cherish it all

Hey my people. I usually don’t like that phrase, but I’m feeling sentimental so it fits. I hope your weekend has been wonderful so far! Can y’all remember those sweet days when you smile so big and so much that your face hurts? That’s what I’m feeling right now. I wasn’t planning on writing anything this weekend, but my heart has been so full with gratitude for this place that I wanted to make sure I remember it all!! So happy Saturday night from my little home in Copenhagen. All night it’s been full of loud laughter around the dinner table and little white-blonde topped heads running around and good, good food. I am so thankful!

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I’ve gotten to explore more neighborhoods in Copenhagen this week, with friends or with classes or solo. The past 48 hours especially have been beyond joyful. On Thursday afternoon, I spent some time writing a paper at the Royal Library, which always always always makes me feel like I am in Hogwarts. The main reading room has row after row of carved wood study tables, each topped with a cute little green lamp. After working on my paper, I wandered back to Copenhagen Central station to make my way home. I walked in right in the thick of rush hour, which meant tourists and businesspeople and students galore. It was so fun to think about all the lives intertwining in this one place.

For dinner Thursday night, my host mom’s family friend and old boss, Anne Louise, came over. I have to stop being surprised when everyone I meet has had such a cosmopolitan world traveler life, but I don’t know if that is possible! Anne Louise was my host mom’s boss at her summer job, which happened to be an internship at a Paris law firm! Anne Louise owned that law firm (a “one woman show!” she called it) for years and also spent summers in Italy. We ate homemade tomato soup and freshly baked bread for dinner, and Anne Louise entertained us with a story of how one summer at her villa, she and Anne Sophie, my host mom, gifted the Danish ambassador to Italy a jar of pears that ended up exploding all over his kitchen. So she could have been arrested for attempted assault! But thankfully she wasn’t!!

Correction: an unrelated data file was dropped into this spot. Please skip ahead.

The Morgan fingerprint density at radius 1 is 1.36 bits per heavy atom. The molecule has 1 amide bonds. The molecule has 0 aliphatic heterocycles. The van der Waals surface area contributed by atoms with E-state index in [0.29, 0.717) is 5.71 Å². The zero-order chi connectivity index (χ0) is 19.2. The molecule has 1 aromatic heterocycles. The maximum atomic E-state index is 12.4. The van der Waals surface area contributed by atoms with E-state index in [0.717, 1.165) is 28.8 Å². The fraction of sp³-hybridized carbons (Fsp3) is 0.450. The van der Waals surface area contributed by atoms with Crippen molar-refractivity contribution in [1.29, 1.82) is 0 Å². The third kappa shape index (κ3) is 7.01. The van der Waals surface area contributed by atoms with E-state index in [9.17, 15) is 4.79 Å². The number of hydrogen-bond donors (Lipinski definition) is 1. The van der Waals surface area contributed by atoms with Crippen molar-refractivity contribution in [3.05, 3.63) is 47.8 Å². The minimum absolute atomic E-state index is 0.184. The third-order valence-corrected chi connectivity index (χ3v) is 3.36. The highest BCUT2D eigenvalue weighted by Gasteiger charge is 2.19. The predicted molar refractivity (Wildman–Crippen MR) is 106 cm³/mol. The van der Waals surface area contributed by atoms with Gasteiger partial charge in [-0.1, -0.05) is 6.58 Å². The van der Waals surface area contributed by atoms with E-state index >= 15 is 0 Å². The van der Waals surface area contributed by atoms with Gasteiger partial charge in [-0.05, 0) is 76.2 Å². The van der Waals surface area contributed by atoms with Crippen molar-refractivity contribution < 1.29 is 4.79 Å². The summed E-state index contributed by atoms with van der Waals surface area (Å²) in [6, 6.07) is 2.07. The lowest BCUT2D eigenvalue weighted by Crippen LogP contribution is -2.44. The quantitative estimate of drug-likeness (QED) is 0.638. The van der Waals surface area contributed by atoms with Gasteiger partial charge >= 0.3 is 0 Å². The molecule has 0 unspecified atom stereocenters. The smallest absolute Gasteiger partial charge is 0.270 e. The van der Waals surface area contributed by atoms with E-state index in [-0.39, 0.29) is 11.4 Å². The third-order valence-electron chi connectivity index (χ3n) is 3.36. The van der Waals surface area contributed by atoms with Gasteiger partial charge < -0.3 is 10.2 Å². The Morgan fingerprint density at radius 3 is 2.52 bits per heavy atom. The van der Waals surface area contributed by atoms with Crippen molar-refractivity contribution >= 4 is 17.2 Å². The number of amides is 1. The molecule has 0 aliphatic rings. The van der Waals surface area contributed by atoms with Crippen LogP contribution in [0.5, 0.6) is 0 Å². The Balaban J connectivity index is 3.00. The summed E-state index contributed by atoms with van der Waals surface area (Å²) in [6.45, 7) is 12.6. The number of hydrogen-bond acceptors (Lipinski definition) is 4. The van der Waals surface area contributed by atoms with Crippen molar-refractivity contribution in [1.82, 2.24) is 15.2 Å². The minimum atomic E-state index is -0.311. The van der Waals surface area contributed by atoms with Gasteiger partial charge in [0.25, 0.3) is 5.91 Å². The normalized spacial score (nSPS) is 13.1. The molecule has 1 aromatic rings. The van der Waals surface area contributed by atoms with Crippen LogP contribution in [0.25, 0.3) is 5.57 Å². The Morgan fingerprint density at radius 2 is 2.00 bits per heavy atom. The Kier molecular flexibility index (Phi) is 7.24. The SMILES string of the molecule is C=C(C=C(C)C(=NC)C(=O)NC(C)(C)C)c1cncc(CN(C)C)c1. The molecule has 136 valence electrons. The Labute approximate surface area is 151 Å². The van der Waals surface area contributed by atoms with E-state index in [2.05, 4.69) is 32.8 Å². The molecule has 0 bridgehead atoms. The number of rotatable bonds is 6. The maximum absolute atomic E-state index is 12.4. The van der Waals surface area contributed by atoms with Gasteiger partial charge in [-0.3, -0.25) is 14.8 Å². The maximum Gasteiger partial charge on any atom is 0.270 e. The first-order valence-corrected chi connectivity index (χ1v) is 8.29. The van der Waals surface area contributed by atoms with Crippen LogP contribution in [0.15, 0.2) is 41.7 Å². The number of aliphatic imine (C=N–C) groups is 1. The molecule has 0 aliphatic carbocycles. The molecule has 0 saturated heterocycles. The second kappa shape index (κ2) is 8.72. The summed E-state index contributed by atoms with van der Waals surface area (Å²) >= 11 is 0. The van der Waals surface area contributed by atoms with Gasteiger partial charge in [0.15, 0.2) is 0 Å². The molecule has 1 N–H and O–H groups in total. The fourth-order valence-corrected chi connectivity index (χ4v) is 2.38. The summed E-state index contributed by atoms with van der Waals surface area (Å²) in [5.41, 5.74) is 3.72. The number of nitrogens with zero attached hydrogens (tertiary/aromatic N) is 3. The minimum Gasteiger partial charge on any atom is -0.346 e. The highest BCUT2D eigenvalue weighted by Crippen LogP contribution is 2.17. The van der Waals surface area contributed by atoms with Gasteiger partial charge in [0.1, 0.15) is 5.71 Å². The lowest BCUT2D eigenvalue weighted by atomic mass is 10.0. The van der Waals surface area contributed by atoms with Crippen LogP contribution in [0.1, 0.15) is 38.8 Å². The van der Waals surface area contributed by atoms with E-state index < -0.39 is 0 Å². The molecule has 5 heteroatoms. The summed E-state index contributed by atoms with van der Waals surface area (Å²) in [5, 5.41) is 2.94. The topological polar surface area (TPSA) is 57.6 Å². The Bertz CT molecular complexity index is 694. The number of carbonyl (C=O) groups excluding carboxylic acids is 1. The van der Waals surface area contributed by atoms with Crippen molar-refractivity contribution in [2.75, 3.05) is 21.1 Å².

Y’all, it is so joyful to see old friends laugh over good memories. I am thankful to have these type of friends when we’re talking about memories that are only a few months old, and thankful to have this sweet example of friendship sitting right in front of me at the dinner table.

 

Friday morning when I walked out the front door, the construction workers at the next house over were blasting Mariah Carey. Great start to the day. Then, I had two classes: Criminology and Criminal Justice in Scandinavia and Psychology of Adolescence. I can quickly get bored or fed up with my classes, so it was a great reminder on Friday that my classes are taught by kind and interesting people at the front of the room, and I sit around a whole group of kind and interesting people, too.

After Psych of Adolescence, Adeline and I walked to Papirøen, which is a warehouse where food trucks park permanently. It was one of the coolest places to eat I have ever seen, and as Adeline exclaimed, “this is so Nashville!” I think Copenhagen and Nashville are a little bit alike in their quest to create spaces with character. On our way to and from Papirøen, we got a little bit lost, which is mostly due to my resistance to use a map. Thankfully Adeline is gracious and was fine with wandering the streets and humored me when I interrupted our conversation repeatedly to say, “This place is just so beautiful!” Because it is!!!

Friday night, a couple of girls from class and I went to a coffee shop that is stocked with thousands of board games. It was incredible, and it was also packed!! We played Monopoly in Danish before I got too tired and headed home. I lost really, really badly. As in, “I ran out of money and sold all my properties to stay in the game” lost. We definitely had to look up the Danish words on all the Chance cards, which was a funny learning experience! Danes love to spend time together doing anything, and since I am not as inclined to bar hop as the average 20-year-old, it was fun to see over 200 people filling every corner of this coffee shop.

 

Just for clarification, the flag above isn’t the Danish flag (but if you’re me, and forget what it looks like daily, you’d think it is). Our next door neighbors are Norwegian and American, so they put up the Norwegian flag for just one day on a birthday, which was a weird change on my walk home not seeing the long, skinny Danish flag!